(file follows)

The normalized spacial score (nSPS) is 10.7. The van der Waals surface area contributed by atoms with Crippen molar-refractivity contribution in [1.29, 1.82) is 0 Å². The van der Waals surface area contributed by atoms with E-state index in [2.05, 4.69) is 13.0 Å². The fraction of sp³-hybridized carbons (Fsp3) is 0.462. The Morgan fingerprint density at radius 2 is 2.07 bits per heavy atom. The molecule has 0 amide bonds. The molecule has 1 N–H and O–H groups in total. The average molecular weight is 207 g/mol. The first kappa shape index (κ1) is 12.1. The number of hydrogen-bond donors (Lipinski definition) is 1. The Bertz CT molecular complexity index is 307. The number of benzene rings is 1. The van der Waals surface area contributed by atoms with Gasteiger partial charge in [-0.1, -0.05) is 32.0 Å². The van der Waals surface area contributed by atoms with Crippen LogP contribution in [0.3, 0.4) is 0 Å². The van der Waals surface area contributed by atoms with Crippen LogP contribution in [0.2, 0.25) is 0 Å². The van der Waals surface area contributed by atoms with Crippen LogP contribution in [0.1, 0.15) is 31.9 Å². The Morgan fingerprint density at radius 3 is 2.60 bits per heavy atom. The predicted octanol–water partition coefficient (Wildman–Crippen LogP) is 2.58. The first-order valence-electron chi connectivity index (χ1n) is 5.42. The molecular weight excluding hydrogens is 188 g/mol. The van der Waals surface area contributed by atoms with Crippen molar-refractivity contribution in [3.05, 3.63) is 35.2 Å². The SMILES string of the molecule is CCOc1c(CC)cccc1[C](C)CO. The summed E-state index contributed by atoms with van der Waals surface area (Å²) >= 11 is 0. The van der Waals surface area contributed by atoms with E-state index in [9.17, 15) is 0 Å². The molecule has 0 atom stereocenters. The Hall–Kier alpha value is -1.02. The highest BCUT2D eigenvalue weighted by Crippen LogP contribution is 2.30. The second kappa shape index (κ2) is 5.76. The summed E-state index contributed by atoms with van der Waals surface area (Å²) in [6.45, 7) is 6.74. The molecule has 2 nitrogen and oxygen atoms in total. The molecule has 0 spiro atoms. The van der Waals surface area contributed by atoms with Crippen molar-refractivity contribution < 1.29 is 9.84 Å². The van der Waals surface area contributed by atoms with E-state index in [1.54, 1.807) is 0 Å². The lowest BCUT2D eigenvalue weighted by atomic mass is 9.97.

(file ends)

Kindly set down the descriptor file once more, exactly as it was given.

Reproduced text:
The normalized spacial score (nSPS) is 10.7. The van der Waals surface area contributed by atoms with Crippen molar-refractivity contribution in [1.29, 1.82) is 0 Å². The van der Waals surface area contributed by atoms with E-state index in [2.05, 4.69) is 13.0 Å². The fraction of sp³-hybridized carbons (Fsp3) is 0.462. The Morgan fingerprint density at radius 2 is 2.07 bits per heavy atom. The molecule has 0 amide bonds. The molecule has 1 N–H and O–H groups in total. The average molecular weight is 207 g/mol. The first kappa shape index (κ1) is 12.1. The number of hydrogen-bond donors (Lipinski definition) is 1. The Bertz CT molecular complexity index is 307. The number of benzene rings is 1. The van der Waals surface area contributed by atoms with Gasteiger partial charge in [-0.1, -0.05) is 32.0 Å². The van der Waals surface area contributed by atoms with Crippen LogP contribution in [0.3, 0.4) is 0 Å². The van der Waals surface area contributed by atoms with Crippen LogP contribution in [0.2, 0.25) is 0 Å². The van der Waals surface area contributed by atoms with Crippen LogP contribution in [0.1, 0.15) is 31.9 Å². The Morgan fingerprint density at radius 3 is 2.60 bits per heavy atom. The predicted octanol–water partition coefficient (Wildman–Crippen LogP) is 2.58. The first-order valence-electron chi connectivity index (χ1n) is 5.42. The molecular weight excluding hydrogens is 188 g/mol. The van der Waals surface area contributed by atoms with Crippen molar-refractivity contribution in [3.05, 3.63) is 35.2 Å². The SMILES string of the molecule is CCOc1c(CC)cccc1[C](C)CO. The summed E-state index contributed by atoms with van der Waals surface area (Å²) >= 11 is 0. The van der Waals surface area contributed by atoms with E-state index in [9.17, 15) is 0 Å². The molecule has 0 atom stereocenters. The Hall–Kier alpha value is -1.02. The highest BCUT2D eigenvalue weighted by Crippen LogP contribution is 2.30. The second kappa shape index (κ2) is 5.76. The summed E-state index contributed by atoms with van der Waals surface area (Å²) in [6.45, 7) is 6.74. The molecule has 2 nitrogen and oxygen atoms in total. The molecule has 0 spiro atoms. The van der Waals surface area contributed by atoms with Crippen molar-refractivity contribution < 1.29 is 9.84 Å². The van der Waals surface area contributed by atoms with E-state index in [1.54, 1.807) is 0 Å². The lowest BCUT2D eigenvalue weighted by atomic mass is 9.97.